Every Friday, Baptist Women in Ministry introduces an amazing minister, and today, we are pleased to introduce you to Charity Roberson.
Charity, tell us about your ministry journey. Where and how are you serving now? Where have your served in the past?
Since March 2013, I have served as the equipping coach for the Baptist General Association of Virginia. In my role, I create leadership development opportunities for ministers through small groups gatherings and events. I also have the responsibility for planning two retreats, one for high school students and one for middle school students, plus Forum, a two-day training event for youth and young adult ministry leaders. I also preach, speak, coach, and lead retreats. I previously served as pastor of Sharon Baptist Church in Smithfield, North Carolina, and as Baptist campus minister primarily for North Carolina State University and Meredith College in Raleigh.
What do you love best about your ministry now?
I love the one-on-one work I do. Right now, I am working with a group of women ministers, coaching them through results from a workplace personality assessment. I especially love helping people understand who it is that God created them to be and then supporting them as they live with intentionally.
Who was the first woman minister you ever met?
When I was a girl, Wendy Minton worked at our association, planning Girls in Action events. Then in high school, my church called a new pastor. His wife had been ordained for her previous work in chaplaincy. My church, including me, deemed her ordination acceptable, because she “had to do it” in order for the hospital to let her work as a chaplain. However, the first woman that I encountered in a day-to-day ministry was Geneva Metzger, my Baptist campus ministry at University of North Carolina in Greensboro. Through campus ministry, I also got to know Wanda Kidd and other women serving in ministry roles.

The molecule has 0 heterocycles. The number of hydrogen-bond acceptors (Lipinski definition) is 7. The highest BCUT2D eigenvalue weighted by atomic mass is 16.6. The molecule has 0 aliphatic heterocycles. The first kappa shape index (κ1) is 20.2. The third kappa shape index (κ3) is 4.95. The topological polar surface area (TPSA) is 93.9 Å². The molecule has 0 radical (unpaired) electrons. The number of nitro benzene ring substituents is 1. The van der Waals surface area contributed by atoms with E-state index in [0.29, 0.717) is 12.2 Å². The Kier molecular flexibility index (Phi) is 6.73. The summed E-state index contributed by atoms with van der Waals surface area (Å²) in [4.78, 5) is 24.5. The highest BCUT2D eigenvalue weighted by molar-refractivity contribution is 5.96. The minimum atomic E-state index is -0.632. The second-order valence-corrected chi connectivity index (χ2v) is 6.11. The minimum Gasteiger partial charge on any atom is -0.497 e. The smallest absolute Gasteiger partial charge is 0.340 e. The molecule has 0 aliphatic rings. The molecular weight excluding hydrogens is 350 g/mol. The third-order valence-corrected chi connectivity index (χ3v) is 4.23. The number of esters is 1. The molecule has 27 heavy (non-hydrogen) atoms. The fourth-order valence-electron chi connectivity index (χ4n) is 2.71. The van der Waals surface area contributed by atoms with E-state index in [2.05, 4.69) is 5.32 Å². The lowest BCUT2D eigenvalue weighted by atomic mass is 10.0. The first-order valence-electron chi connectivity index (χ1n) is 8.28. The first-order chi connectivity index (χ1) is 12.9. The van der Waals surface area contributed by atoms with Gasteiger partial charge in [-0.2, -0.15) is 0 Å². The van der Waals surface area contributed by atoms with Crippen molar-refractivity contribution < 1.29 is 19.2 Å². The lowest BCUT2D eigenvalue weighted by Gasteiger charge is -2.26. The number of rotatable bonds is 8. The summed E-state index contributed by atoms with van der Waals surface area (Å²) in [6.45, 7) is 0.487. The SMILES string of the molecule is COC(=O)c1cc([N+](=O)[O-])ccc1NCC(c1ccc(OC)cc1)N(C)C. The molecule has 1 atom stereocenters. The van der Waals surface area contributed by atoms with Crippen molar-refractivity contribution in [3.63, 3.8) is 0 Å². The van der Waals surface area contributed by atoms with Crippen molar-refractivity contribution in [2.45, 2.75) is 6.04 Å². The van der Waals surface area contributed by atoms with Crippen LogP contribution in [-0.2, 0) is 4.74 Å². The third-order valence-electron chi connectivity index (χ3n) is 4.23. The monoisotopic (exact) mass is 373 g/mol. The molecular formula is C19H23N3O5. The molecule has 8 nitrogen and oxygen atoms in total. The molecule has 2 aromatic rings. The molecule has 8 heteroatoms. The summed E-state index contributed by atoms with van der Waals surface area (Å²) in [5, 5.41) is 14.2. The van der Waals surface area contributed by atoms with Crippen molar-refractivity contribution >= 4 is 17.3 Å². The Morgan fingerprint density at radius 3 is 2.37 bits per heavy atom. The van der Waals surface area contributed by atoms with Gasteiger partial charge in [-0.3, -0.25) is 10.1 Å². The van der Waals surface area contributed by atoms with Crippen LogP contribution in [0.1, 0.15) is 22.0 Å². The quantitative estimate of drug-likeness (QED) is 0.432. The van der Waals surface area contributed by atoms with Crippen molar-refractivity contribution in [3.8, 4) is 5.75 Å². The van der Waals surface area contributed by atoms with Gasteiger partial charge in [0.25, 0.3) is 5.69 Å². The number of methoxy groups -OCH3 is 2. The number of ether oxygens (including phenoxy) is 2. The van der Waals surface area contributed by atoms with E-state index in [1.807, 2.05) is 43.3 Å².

What is the best ministry advice you have ever received?
I have had such great truth tellers in my life, but I can narrow my list of great advice down to two. While I was his intern, Bob Phillips, the Baptist campus minister at University of North Carolina, taught me the importance of having balance in my life. He said, “The students need ministry things that are all their own, that you are not a part of. And you need ministry that is outside of the primary ministry in which you serve. You need other ways of expressing your call.” I have always participated in ministry work in my free time, and as I transitioned into full-time ministry, his words helped me maintain balance and not allow ministry to consume my life.
The second piece of advice came from another former campus minister friend, who cautioned me not to put all of my trust and commitment in an organization, but rather to have confidence in my calling. Denominations, organizations, and churches can all disappoint us. They were all created by humans. Financial situations shift, power changes hands, and ministry focus and commitment fluctuates. As a result, people’s lives are affected, and sometimes, they lose their positions. My friend told me to be faithful wherever I was serving, but above all, to be faithful to what God had called me to do and be. I have been blessed for as I have sought to live out my calling God has given me opportunities for growth and development and has been faithful in providing what I need.